Whereas, to be useful, the practical minimum of what we’d need HERA to describe would need to be drawn from a pattern more like this:
Unless this conflation of ‘organisation’ and ‘enterprise’ is addressed, the result will be a corporation-centric, ‘organisation-first’ or even ‘organisation-only’ description of the business world, with all of the hidden risks and unquestioned-assumptions that that implies. Not A Good Idea?
Recommendation #07: Restructure HERA to distinguish between ‘organisation’ and ‘enterprise’ – the ‘enterprise’ in this case being the broader human-enterprise of healthcare, in all of its myriad forms.
— A direct corollary of that corporation-centrism and its disconnect from the shared-enterprise is, in HERA, an absence of any means to describe the healthcare-context beyond the organisation. One symptom of this design-flaw in HERA is that we literally do not see anything specific to healthcare until we reach the subsidiary-detail (i.e. Level-3) of Level-2 in its capability-model – whereas in a proper enterprise-as-context model, we would expect to see healthcare-specific terms and structures in Level-1 at the latest. (In a typical capability-model, Level-0 would be much the same for most types of organisations; Level-1 much the same for all organisations in that industry; Level-2 would start to be specific to a single organisation, or at least a cluster of providers of essentially similar and largely-fungible services.) With the way that HERA is structured at present, it is so generic relative to industries, so little specific to the enterprise of healthcare itself, yet so focussed on organisational needs, that it would be more accurate to describe it as HeCRA – a would-be Healthcare Corporate Reference Architecture, without much to differentiate it from a corporate-oriented reference-architecture for any other industry. Which, again, kinda misses the point of HERA in the first place?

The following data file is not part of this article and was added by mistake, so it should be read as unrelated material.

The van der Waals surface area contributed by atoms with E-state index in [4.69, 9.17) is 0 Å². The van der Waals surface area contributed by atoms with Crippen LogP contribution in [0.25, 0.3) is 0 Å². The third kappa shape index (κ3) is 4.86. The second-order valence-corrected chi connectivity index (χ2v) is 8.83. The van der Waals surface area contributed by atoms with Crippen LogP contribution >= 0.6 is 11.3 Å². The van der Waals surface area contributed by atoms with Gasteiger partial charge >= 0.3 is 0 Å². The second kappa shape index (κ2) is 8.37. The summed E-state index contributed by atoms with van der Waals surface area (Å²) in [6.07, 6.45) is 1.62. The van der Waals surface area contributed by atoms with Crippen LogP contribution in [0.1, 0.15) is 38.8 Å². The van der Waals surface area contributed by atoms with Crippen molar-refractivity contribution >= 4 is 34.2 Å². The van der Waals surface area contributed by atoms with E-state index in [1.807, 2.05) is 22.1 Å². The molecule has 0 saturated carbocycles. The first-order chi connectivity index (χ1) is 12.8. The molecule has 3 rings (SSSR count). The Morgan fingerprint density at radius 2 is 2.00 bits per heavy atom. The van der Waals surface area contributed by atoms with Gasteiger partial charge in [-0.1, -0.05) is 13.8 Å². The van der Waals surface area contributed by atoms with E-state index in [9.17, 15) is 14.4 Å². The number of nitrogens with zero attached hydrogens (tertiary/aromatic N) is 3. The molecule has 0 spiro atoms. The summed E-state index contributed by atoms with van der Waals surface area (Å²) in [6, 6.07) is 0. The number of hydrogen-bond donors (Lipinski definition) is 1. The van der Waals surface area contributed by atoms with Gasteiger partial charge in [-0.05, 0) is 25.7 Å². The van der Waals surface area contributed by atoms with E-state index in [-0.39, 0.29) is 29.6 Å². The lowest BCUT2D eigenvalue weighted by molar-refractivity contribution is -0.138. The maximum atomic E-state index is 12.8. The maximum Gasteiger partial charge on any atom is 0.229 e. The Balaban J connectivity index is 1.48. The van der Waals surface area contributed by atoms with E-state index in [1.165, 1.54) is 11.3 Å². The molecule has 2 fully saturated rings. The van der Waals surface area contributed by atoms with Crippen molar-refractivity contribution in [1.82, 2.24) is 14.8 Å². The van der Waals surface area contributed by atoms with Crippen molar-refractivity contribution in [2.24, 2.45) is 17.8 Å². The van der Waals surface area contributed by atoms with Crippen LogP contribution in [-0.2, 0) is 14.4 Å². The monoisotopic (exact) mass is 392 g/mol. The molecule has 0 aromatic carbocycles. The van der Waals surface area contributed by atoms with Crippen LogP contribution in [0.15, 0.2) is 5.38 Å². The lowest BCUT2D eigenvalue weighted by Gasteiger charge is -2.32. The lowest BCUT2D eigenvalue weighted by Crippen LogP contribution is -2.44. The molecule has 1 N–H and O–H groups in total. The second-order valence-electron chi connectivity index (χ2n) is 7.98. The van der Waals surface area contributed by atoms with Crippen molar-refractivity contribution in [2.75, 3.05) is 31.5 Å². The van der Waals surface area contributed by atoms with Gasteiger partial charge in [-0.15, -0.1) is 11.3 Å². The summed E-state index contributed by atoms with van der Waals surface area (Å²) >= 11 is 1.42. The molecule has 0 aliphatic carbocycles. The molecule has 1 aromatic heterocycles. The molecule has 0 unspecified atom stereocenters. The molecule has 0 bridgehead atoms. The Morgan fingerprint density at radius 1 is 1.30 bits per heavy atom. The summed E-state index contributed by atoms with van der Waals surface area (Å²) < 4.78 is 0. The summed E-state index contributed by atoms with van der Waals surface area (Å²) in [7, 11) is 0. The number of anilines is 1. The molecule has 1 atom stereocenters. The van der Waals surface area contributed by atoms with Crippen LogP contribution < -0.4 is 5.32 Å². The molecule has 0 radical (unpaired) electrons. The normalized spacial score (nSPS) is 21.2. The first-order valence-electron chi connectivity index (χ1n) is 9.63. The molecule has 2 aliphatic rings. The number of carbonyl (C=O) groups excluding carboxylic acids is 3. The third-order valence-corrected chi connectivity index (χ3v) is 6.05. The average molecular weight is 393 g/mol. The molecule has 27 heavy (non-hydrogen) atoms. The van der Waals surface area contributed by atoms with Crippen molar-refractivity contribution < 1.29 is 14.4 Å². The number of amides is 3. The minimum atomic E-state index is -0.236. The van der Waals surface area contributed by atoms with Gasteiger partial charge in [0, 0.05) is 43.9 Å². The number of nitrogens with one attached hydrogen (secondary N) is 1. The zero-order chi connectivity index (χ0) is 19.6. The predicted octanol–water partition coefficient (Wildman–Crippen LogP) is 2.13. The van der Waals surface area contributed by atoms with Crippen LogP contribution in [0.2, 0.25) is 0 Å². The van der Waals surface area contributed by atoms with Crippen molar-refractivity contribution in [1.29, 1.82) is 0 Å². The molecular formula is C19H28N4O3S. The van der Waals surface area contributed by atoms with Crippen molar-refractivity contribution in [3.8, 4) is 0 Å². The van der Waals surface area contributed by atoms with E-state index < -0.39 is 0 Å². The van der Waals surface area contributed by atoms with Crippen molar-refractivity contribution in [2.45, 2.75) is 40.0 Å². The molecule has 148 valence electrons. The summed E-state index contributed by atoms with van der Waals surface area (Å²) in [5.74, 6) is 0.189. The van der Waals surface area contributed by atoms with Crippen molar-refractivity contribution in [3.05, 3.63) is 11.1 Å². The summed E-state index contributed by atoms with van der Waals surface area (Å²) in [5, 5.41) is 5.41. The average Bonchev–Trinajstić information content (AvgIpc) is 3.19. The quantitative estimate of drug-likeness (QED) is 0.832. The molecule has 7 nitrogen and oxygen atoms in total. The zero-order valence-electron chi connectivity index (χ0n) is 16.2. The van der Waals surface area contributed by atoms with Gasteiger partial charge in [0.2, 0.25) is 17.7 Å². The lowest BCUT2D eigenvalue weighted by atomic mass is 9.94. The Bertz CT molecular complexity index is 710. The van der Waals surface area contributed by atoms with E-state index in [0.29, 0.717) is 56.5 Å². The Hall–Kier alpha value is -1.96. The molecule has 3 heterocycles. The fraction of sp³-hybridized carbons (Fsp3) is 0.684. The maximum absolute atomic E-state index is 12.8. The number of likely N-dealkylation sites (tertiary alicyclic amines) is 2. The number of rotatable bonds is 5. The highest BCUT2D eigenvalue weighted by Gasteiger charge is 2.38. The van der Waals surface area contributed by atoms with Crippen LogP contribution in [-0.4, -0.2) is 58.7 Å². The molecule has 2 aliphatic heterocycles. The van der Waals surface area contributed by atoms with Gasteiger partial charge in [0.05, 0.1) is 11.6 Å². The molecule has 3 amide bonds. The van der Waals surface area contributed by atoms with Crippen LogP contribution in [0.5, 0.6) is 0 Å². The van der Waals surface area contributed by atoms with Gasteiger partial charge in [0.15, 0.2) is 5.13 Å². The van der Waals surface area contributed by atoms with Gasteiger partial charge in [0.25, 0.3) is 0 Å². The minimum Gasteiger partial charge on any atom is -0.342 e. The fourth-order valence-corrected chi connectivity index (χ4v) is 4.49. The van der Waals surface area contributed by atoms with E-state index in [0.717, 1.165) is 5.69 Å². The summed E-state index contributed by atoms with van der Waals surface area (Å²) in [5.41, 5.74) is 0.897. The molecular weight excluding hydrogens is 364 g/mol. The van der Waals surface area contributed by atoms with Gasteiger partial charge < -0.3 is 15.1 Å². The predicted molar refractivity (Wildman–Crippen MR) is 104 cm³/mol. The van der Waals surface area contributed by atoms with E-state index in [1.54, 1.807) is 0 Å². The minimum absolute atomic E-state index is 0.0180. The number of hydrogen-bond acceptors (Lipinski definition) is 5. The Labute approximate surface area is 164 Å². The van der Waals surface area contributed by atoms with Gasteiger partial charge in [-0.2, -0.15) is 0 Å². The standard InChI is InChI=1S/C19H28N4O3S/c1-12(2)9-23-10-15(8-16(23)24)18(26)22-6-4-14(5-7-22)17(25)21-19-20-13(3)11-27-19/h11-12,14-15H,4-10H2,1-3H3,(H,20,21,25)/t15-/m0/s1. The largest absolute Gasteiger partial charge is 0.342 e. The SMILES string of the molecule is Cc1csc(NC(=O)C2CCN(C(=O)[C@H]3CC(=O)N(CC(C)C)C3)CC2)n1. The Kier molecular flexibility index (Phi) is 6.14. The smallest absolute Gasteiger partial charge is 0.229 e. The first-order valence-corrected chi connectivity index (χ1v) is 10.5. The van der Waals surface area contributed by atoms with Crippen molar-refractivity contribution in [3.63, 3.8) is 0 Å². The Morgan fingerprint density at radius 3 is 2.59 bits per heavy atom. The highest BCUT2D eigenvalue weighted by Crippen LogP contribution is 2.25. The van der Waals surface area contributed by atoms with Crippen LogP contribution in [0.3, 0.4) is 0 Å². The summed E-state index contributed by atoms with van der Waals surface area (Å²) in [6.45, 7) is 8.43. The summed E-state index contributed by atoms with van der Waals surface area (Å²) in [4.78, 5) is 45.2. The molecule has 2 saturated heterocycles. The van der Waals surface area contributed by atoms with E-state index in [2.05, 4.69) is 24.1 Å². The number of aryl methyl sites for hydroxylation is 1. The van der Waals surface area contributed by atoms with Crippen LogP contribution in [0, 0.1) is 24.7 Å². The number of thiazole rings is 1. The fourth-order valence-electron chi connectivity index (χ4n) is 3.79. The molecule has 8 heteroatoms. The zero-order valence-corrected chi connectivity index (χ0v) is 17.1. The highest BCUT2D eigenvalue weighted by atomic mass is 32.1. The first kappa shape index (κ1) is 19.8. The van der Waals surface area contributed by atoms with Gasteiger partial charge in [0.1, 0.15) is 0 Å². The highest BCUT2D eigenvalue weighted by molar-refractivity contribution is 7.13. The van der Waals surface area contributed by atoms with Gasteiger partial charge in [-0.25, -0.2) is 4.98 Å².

Recommendation #08: Restructure HERA to emphasise the connection to healthcare at the highest-practicable levels of the capability-architecture – i.e. no later than as currently shown as HERA Level 1. Doing so will require that the current partitioning of each subdomain at Level-1 be rebuilt from scratch: the current partitionings are so generic as to be largely meaningless for a healthcare-context.